Prooftag capsule seals show when a capsule has been tampered with
© AFP | Prooftag capsule seals show when a capsule has been tampered with

NFC Chips

When I stopped by tiny Château Le Pin in April 2013 to sample the 2012 vintage from the barrel, owner Jacques Thienpont was showing off their new NFC security tag, developed by Belgian company Selinko. The tag is behind the label and contains a tamperproof, encrypted digital certificate with unique information about the bottle. Buyers can check that the wine is authentic by scanning with an NFC (near field communications)-enabled smartphone.

NFC chips are the next evolution of the RFID (radio-frequency identification) chip. Opus One has inserted an NFC chip manufactured by Florida-based iProof company since 2008, CEO David Pearson said. But they also use a special security ink placed on the capsule.

Now NFC technology is being applied to capsule seals. At VinExpo Hong Kong in May, Belgium’s Selinko and Inside Secure unveiled CapSeal. The NFC chip connected to an antenna inserted in the neck of the bottle just above the cork that deactivates when removing the capsule. Scanning with a mobile app tells you whether that’s happened.

Will these methods foil the criminals indefinitely? That’s hard to say. Holograms are quickly copied in China. Ditto specially designed bottles. And one big challenge for wineries will be keeping up with the latest technology. Large-scale DNA wine profiling may be next.

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Write Comment


  • Comments

    chambolle wrote:
    22-Jul-2014 at 04:05:53 (GMT)

    And that's a bad thing?

  • Bobby the champ wrote:
    19-Jul-2014 at 12:59:10 (GMT)

    Chambolle is a curmudgeon

  • chambolle wrote:
    16-Jul-2014 at 15:04:08 (GMT)

    Here's an even better idea - stop chasing stupidly expensive trophy wines. There are oceans of wonderful wine out there which are not the target of speculation and fakery, and a small handful of wines that sell for ludicrous prices - many of the latter absurd, exaggerated concoctions that no one who buys wine to drink and enjoy with food, rather than to "acquire" and conspicuously display, would not bother with anyway. I don't defend the counterfeiters and phonies, paryicularly since I own many of the wines now targeted for fakery, purchased decades ago before anyone really cared about them and when a modest amount of money was sufficient to buy them. No one was faking Rousseau Chambertin when it was $50 a bottle. I'm sure plenty of it is phony now that is it takes closer to $2,500 to buy 750 ml of fermented grape juice with a Rousseau label on it. La Tache was a treat when it was $175 to $200 a bottle not terribly long ago, and rarely faked I'm sure - at $3,000 to $5,000 a cork, much of it is probably cooked up in someone's kitchen and even if genuine, I take a pass. None of these "wines" are wine - they are branded super-premium luxury "products," purchased and consumed as emblems of their owners' financial success. It's wine buying and wine drinking as potlatch - just read one of those silly wretched excess tasting reports that John Kapon issues, regaling readers with tales of hundreds of thousands of dollars worth of "collectible wine" being slayed at a sitting, like Vikings storming a town. And now that we know much of it was fake, it becomes an even more ridiculous exercise. Get over it and start buying and drinking other stuff. There is a vast universe of excellent wine out there beyond the "blue chips," much of it every bit as rare and every bit as fascinating as the "investment grade" stuff -- often more so, in fact.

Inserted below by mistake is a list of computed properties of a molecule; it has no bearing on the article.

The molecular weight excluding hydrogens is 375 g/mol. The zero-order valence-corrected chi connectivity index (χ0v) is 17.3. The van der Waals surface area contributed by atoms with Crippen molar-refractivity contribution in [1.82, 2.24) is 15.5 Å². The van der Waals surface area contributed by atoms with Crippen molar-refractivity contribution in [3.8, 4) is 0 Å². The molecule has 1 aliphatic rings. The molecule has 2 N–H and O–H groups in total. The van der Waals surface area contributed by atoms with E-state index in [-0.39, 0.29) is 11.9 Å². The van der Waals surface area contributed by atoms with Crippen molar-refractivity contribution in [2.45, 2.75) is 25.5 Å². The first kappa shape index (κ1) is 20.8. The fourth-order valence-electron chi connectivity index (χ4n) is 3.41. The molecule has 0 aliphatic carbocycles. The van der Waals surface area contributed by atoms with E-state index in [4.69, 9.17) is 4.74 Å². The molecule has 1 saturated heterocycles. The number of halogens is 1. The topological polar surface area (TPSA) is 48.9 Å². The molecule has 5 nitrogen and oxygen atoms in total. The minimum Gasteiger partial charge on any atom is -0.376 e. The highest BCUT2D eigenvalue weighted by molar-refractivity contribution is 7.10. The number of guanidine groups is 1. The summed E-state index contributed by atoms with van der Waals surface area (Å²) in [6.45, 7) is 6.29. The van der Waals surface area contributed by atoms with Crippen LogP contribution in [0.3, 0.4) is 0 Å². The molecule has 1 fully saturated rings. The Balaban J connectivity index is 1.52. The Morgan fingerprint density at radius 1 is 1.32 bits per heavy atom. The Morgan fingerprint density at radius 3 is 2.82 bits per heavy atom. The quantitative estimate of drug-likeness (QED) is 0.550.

• Lasse Brinck wrote:
    16-Jul-2014 at 02:53:16 (GMT)

    Somehow it seems that everything printed on or adhered to the labels/bottles is easily copied. Even all the fancy electronic solutions are vulnerable. At the moment, we see a long list of electronic fraud in different countries around the globe - including credit card databases and serial number databases of esteemed auto manufacturers. Basic security techniques, like the paper based security features, still look very promising, and are easily identified by the consumer.

  • bruce nichols wrote:
    15-Jul-2014 at 17:57:53 (GMT)

    All the technology is a great attempt to stay one step ahead of the Rudy's, but what of all the older bottles, the "collectibles", which is where the serious $$$ is. Stiffer penalties for the fraudsters and their co-conspirators, more Maureen Downey's to flesh them out, and of course smarter, less greed-driven point-chaser buyers would help, but at the end of the day, be it art, auto's, or wine, it attracts the best and worst of collecting.